On the eve of Ascot, we celebrate another Mullins
South Wiltshire's finest have been putting themselves back in the news this week as the rest of the racing world limbers up for the splendour of Royal Ascot starting on Tuesday.
There can be fewer starker contrasts in racing than the pomp and ceremony of a full-blooded Ascot and a day's summer jumping at Southwell, but the latter is a more regular haunt just now for Wilsford's Seamus Mullins, whose Kentford Mallard was a 4l winner of the Bramley Newspaper Mares Handicap Hurdle yesterday at the Nottinghamshire track. Seven runs since January 1 make this one of the busiest horses in training, and certainly among the most robust.
Seamus has enjoyed a terrific start to the new campaign, this being his sixth winner. He has a good strike rate around Southwell. Only Plumpton tops it.
Further west, another man reinventing himself is Milton Harris, enjoying a first winner in nearly a month courtesy of handicap hurdler Khan at Fontwell today, who precipitated an enquiry after the horse showed what looked like considerable improvement to win. Since the last win was over 1m 2f shorter, and without the assistance of a first-time tongue strap, explanations were accepted. Chalk the first winner of the new Jumps season to the Warminster handler.
Fontwell's seven race card tells a sad story of the demise of Jump racing in the South East. Just one winner today is trained in Sussex, by Diana Grissell at Brightling Park in East Sussex. Compare this to West Country, Midlands or Yorkshire courses, which have successfully stimulated local training businesses to supply both runners and winners. The halcyon days of Sussex as a powerhouse of Jumping talent through the likes of Josh Gifford are largely gone, although a rearguard action is being fought by Gary Moore, Nick Gifford and Diana whose daughter Rose handles Pointers as well. Rose is at the forefront of racing's embracing of diversity.
The same is mirrored among Point-to-Point fixtures in the South East. There are virtually no horses qualified with South east hunts nowadays, meaning fixture secretaries have to harvest their runners from East Anglia and the southern counties. The loss of Parham as a venue will also impact on the choice of venue for the popular Chiddingfold, Leconfield & Cowdray meeting, leaving a lot laying on the shoulders of the equally popular Aldington Races.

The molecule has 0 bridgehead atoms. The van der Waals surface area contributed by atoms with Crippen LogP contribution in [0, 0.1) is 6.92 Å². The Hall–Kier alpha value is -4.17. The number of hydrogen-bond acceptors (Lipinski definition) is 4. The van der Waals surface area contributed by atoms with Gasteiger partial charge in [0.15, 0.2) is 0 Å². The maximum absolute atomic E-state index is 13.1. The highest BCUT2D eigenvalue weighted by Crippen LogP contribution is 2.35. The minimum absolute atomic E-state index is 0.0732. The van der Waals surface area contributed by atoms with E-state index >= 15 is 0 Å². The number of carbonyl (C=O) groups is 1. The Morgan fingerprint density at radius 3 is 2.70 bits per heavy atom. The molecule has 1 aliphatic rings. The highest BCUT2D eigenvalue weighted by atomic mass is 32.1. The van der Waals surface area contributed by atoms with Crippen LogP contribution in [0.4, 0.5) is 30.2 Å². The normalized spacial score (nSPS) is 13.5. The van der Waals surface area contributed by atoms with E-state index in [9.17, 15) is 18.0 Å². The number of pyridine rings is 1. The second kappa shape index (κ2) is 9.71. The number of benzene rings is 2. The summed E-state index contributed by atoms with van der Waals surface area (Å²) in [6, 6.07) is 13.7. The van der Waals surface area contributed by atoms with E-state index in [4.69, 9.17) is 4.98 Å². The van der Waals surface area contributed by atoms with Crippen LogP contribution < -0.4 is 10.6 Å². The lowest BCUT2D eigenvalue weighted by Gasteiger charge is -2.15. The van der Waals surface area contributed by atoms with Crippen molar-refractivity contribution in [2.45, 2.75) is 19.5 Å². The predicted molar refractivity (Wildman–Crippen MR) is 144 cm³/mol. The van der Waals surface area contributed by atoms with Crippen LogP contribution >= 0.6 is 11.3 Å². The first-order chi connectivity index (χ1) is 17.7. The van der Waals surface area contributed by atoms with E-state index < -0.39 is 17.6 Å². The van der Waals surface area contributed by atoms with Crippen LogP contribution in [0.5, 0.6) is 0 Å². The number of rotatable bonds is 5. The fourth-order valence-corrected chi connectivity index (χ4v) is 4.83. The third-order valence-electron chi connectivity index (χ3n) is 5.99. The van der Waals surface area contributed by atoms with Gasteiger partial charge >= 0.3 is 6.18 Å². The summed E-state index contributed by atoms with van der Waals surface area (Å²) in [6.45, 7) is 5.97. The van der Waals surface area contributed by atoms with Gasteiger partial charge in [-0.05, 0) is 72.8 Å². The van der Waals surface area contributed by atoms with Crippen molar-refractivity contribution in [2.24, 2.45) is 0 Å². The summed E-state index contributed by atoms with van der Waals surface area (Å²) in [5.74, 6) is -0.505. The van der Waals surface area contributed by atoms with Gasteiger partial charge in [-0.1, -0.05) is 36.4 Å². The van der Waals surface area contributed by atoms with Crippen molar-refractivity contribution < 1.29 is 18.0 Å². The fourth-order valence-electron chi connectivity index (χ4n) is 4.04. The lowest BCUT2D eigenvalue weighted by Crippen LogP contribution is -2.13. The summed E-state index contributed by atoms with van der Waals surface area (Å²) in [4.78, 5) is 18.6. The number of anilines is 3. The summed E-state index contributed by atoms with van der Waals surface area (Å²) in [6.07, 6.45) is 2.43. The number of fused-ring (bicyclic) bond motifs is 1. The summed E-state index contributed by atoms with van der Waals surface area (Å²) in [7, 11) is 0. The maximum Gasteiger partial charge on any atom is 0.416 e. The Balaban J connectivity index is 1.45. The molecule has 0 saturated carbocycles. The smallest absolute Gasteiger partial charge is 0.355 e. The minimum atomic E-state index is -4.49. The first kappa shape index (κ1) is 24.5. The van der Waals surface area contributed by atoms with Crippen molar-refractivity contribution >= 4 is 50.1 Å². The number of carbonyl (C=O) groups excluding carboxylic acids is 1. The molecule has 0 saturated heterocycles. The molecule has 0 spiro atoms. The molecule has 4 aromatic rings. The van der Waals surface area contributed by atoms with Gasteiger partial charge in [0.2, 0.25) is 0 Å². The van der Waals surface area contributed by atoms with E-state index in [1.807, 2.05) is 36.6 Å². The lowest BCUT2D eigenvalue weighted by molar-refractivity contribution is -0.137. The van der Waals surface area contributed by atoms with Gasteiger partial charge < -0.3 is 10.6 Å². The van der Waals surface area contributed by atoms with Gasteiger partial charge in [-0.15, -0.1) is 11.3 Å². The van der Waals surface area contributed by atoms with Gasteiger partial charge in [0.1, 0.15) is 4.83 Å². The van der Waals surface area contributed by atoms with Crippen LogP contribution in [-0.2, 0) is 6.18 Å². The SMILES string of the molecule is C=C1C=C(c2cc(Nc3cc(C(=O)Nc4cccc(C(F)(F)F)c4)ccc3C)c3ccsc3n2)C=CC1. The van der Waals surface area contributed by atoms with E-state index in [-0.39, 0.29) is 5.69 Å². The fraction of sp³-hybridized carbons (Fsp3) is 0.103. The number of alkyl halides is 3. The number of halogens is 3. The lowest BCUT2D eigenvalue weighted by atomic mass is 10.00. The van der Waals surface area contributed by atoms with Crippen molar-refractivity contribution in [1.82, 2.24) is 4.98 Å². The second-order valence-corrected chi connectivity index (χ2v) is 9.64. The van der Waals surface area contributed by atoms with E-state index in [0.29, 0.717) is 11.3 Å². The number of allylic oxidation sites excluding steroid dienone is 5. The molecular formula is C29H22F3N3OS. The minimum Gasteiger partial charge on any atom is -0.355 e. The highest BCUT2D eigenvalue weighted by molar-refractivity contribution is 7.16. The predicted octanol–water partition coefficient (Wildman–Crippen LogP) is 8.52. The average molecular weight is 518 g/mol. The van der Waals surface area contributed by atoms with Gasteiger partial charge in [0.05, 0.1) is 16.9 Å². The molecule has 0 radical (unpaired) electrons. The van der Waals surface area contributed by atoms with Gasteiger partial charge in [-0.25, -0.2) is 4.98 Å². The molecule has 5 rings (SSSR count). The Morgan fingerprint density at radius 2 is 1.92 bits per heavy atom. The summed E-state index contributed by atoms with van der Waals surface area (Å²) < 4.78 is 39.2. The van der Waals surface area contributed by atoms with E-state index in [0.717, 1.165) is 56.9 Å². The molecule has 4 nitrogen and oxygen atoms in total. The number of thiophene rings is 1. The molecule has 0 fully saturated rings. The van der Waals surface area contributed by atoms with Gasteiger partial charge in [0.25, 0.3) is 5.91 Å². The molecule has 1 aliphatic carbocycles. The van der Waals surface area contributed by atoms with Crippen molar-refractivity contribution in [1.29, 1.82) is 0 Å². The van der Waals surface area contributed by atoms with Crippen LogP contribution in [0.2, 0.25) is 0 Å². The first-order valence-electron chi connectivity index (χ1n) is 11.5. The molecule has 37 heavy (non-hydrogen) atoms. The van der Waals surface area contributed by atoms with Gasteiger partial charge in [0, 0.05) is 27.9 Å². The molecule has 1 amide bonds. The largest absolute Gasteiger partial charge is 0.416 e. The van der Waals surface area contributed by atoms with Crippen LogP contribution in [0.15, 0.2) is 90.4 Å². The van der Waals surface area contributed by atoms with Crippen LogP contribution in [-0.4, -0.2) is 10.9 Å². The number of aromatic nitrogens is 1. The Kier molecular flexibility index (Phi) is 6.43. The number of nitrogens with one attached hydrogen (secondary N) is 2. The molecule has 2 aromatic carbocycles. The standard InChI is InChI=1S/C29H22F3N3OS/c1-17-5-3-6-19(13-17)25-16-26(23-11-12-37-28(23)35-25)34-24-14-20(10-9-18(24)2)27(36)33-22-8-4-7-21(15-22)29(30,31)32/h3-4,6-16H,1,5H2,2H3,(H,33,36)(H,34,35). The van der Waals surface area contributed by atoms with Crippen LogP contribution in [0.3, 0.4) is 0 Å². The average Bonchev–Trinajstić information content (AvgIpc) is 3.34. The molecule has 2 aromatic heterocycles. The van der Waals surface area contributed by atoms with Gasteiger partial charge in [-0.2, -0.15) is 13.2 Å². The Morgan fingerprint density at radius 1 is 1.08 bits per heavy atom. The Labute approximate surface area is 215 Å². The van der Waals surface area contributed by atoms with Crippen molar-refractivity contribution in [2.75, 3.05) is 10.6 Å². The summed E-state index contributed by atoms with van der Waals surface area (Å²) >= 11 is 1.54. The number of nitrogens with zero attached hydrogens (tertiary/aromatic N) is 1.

A year ago next week, a deserted Royal Ascot hosted a rare event in the form of a treble by Jumps trainer Alan King, with winners in the Ascot Stakes with Coeur du Lion, Duke of Edinburgh with Scarlet Dragon (giving Holly Doyle her first Royal Ascot winner) and Queen Alexandra with Who Dares Wins. It seems highly improbable that any Jumps trainer, never mind the master of Barbury, should achieve a treble again any time soon, but I always look out for those with stronger wintertime reputations in the longer distance races, where Jumps handlers have an enviable record. King on the other hand, no longer sees himself as primarily a Jumps man; the yard has a dual focus, reflected in the volume of runners across both codes, and a growing reputation in the summer sport.
Whether you're a died-in-the-wool Jumps man or a follower of racing under any code, it's a fixture to savour, all the more so with all 35 races being broadcast by ITV.
Put on your finery at home and enjoy.